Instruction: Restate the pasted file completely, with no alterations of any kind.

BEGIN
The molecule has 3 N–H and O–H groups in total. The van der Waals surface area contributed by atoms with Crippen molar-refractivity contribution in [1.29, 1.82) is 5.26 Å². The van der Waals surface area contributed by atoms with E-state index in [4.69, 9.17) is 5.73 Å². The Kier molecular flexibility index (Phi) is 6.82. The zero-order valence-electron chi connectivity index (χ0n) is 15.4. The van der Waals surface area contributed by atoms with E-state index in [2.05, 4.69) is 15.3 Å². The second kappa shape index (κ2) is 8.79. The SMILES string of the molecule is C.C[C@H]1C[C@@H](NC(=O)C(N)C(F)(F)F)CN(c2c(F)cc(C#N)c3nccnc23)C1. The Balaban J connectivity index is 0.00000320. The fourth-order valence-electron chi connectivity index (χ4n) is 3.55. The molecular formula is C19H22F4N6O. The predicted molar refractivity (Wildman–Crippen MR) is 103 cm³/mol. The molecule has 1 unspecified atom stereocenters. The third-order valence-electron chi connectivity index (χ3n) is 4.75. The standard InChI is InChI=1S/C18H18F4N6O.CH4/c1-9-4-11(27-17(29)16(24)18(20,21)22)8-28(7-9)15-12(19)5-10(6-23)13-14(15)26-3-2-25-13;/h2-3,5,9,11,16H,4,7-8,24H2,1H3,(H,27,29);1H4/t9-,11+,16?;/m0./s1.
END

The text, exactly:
The molecule has 3 N–H and O–H groups in total. The van der Waals surface area contributed by atoms with Crippen molar-refractivity contribution in [1.29, 1.82) is 5.26 Å². The van der Waals surface area contributed by atoms with E-state index in [4.69, 9.17) is 5.73 Å². The Kier molecular flexibility index (Phi) is 6.82. The zero-order valence-electron chi connectivity index (χ0n) is 15.4. The van der Waals surface area contributed by atoms with E-state index in [2.05, 4.69) is 15.3 Å². The second kappa shape index (κ2) is 8.79. The SMILES string of the molecule is C.C[C@H]1C[C@@H](NC(=O)C(N)C(F)(F)F)CN(c2c(F)cc(C#N)c3nccnc23)C1. The Balaban J connectivity index is 0.00000320. The fourth-order valence-electron chi connectivity index (χ4n) is 3.55. The molecular formula is C19H22F4N6O. The predicted molar refractivity (Wildman–Crippen MR) is 103 cm³/mol. The molecule has 1 unspecified atom stereocenters. The third-order valence-electron chi connectivity index (χ3n) is 4.75. The standard InChI is InChI=1S/C18H18F4N6O.CH4/c1-9-4-11(27-17(29)16(24)18(20,21)22)8-28(7-9)15-12(19)5-10(6-23)13-14(15)26-3-2-25-13;/h2-3,5,9,11,16H,4,7-8,24H2,1H3,(H,27,29);1H4/t9-,11+,16?;/m0./s1.